9 Football Formations Every Man Should Know

You’re probably a macho guy (or a really cool chick) who knows football inside and out. But just to make sure we’re on the same page here, let’s run through some of the basic rules of football formations before we have a look at the formations themselves.

Offensive Positioning

There must be 11 total players. Of these, 6 positions are always the same. They are the five players make up the offensive line (OL)—1 center (C), 2 guards (G), 2 tackles (T)—plus 1 quarterback (QB).

The other 5 positions can be any combination of the remaining positions: 0-3 tight ends (TE), 0-5 wide receivers (WR), and 0-3 backs (FB/HB).

For any given play, there must be at least 7 players on the line of scrimmage—the 5 on the OL, plus at least 2 more. These two can be either TEs or WRs. A team can place more players on the line of scrimmage, but the rule is that only the two players on the ends are eligible receivers. So, most often, to maximize the number of eligible receivers, teams place the minimum 7 players up front, leaving 4 in the backfield.

These are the possibilities a coach has to work with when choosing how his team lines up on offense.

Defensive Positioning

Obviously, there are also 11 total players on the defensive side of the ball. However, unlike offensive formations, in the NFL there are no rules regulating where defensive players must be positioned (as long as they are on their side of the line of scrimmage). They can be in “the box,” which is just an area within 5 yards of the ball and the line of scrimmage, or in the “secondary,” which is anywhere else. And after the snap, any player can go anywhere and do anything. Thus, coaches have a lot of leeway in drawing up defensive formations.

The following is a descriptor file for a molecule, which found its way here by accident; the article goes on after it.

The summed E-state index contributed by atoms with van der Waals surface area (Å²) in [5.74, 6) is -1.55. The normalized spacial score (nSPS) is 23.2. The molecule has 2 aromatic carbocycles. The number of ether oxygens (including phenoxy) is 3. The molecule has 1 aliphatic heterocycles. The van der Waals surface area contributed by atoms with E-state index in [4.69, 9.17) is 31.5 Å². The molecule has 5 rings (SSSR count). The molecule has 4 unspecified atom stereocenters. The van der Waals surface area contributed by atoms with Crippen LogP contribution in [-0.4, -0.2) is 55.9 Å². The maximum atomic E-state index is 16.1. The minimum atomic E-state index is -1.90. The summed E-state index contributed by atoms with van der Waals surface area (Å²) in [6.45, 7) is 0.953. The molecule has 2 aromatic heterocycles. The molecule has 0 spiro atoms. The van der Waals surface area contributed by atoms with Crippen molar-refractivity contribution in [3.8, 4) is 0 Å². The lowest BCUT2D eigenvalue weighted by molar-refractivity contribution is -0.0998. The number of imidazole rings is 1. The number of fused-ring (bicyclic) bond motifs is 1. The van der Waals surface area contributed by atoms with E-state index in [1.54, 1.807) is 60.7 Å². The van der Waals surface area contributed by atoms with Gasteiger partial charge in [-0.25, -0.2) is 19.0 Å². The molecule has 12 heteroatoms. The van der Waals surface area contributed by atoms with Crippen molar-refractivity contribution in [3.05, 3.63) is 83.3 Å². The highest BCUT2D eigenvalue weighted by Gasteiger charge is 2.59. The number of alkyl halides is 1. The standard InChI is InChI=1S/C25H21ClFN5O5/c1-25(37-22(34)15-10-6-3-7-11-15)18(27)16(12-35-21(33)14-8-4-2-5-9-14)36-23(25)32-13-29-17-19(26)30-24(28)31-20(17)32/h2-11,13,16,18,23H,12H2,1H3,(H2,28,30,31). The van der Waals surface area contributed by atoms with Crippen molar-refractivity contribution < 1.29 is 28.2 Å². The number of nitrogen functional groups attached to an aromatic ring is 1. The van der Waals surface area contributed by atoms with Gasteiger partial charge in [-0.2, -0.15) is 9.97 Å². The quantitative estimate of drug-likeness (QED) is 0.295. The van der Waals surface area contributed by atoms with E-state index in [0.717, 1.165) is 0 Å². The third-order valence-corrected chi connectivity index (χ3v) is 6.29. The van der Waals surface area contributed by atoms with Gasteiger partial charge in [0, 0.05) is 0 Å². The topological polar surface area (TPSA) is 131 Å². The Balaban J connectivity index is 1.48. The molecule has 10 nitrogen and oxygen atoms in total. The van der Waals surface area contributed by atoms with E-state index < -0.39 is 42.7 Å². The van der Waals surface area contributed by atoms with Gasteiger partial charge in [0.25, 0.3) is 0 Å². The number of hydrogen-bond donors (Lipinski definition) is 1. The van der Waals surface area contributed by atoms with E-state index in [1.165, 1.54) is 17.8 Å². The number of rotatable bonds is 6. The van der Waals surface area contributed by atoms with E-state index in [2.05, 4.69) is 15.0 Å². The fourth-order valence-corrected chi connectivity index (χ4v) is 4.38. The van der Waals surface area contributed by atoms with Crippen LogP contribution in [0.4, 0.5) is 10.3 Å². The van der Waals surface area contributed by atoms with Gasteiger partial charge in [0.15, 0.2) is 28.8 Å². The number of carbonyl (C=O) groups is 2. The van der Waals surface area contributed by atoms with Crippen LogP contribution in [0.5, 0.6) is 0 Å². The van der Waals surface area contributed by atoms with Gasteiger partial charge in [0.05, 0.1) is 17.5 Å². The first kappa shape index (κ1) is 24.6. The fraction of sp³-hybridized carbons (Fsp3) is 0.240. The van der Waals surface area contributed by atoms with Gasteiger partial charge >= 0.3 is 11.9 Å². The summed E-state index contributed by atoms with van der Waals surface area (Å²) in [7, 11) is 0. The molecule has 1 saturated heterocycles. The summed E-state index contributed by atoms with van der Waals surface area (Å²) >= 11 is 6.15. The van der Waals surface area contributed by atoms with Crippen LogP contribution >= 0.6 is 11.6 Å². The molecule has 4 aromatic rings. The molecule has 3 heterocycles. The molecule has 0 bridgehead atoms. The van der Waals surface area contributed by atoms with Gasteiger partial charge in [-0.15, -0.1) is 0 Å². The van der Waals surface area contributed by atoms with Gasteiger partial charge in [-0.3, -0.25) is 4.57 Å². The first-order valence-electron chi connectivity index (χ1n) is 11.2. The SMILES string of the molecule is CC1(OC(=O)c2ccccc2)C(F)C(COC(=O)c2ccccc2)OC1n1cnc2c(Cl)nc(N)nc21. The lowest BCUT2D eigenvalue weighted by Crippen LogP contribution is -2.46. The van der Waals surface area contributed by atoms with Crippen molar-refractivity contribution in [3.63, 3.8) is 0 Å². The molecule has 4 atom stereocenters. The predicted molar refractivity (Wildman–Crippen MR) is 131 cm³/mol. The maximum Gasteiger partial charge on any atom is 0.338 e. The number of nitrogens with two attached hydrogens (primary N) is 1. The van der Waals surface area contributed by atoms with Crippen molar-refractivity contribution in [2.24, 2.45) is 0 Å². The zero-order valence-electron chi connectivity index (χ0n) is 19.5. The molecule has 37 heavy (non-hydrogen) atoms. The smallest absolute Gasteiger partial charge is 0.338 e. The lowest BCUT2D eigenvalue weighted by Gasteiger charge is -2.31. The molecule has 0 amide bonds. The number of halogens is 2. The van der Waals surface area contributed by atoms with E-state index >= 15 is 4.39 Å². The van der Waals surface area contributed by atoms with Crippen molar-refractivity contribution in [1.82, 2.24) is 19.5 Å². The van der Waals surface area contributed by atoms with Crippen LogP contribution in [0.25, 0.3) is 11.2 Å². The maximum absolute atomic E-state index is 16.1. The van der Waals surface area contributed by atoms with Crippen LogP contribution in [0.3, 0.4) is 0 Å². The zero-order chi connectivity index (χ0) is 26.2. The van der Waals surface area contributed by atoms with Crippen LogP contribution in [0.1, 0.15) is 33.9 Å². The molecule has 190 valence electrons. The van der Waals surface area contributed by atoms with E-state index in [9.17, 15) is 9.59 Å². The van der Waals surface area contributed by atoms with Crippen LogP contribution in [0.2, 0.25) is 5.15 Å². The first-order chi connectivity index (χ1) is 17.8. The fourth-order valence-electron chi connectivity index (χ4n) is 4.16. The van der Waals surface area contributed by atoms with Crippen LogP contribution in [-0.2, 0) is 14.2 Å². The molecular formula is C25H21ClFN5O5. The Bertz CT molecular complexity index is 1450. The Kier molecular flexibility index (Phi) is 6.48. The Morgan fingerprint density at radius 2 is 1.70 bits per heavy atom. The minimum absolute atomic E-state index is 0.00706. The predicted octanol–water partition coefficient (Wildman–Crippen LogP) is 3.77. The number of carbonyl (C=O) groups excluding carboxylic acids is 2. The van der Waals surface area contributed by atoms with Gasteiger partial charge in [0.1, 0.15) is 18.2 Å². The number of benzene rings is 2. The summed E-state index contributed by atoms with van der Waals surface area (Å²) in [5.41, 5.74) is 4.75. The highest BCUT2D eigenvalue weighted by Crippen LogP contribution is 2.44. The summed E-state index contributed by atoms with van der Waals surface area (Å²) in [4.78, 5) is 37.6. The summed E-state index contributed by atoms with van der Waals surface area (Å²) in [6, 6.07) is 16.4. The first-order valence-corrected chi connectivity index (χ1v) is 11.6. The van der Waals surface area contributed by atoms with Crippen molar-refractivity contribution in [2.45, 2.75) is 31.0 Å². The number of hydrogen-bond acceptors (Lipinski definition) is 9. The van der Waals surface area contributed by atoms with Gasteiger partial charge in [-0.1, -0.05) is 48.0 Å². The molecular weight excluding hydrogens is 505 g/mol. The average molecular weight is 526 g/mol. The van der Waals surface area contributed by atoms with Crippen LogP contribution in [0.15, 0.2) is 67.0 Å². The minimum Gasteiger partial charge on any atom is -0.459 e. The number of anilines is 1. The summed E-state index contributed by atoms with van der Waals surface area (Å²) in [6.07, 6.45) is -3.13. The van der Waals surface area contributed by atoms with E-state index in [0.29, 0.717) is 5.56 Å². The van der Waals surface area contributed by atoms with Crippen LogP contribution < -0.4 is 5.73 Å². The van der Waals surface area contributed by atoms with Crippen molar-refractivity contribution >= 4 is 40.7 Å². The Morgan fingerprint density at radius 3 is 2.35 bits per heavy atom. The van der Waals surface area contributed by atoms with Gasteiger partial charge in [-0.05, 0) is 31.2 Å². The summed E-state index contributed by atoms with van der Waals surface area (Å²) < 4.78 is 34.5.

Still, there are 3 basic types of defensive positions: defensive linemen (DL), who line up right across from the OL in the box; linebackers (LB), who are positioned behind the DL, but still in the box; and defensive backs (DB), who are positioned in the secondary.

Players on the DL are called defensive ends (DE) if they are on the ends of the line and defensive tackles (DT) if they are in the middle. Often, if there is an odd number of tackles (i.e., 1 or 3), the middle/only tackle lined up over the ball is called a nose tackle (NT).

LBs are either strong (SLB), middle (MLB), or weak (WLB), depending on where they are relative to the offensive formation—if a linebacker is lined up opposite the offensive team’s TE, he is the SLB.

Players in the secondary are either cornerbacks (CB), who cover WRs, or safeties, who defend against the run and pass. A player is a strong safety (SS) if lined up on the same side as a TE or a free safety (FS) if free to roam wherever he is needed.

Now, let’s look at 9 football formations every man should know.

9. I Formation (Offense)

The I formation is a “traditional” modern offensive formation that gets its name from the I-shaped alignment of the QB, FB and HB. Using 2 backs and, typically, 2 WRs and 1 TE, this formation is conducive to both running and passing plays. When the latter is chosen, the back without the ball—usually the FB—will block for the back with the ball. The I Formation isn’t all that common in the NFL today, as the pro set formation (#7 below) can accomplish pretty much the same thing. However, the I formation is still sometimes used for play-action passes or short yardage running situations.


8. 4-3 Defense

The 4-3 defense is the most common base defensive formation in the NFL. With 4 defensive linemen, 3 LBs, and 4 players in the secondary, it is just about as balanced a defensive alignment as there can be. It is also versatile in that LBs can shift to the strong or weak sides, depending on the type of play they anticipate from the offensive team.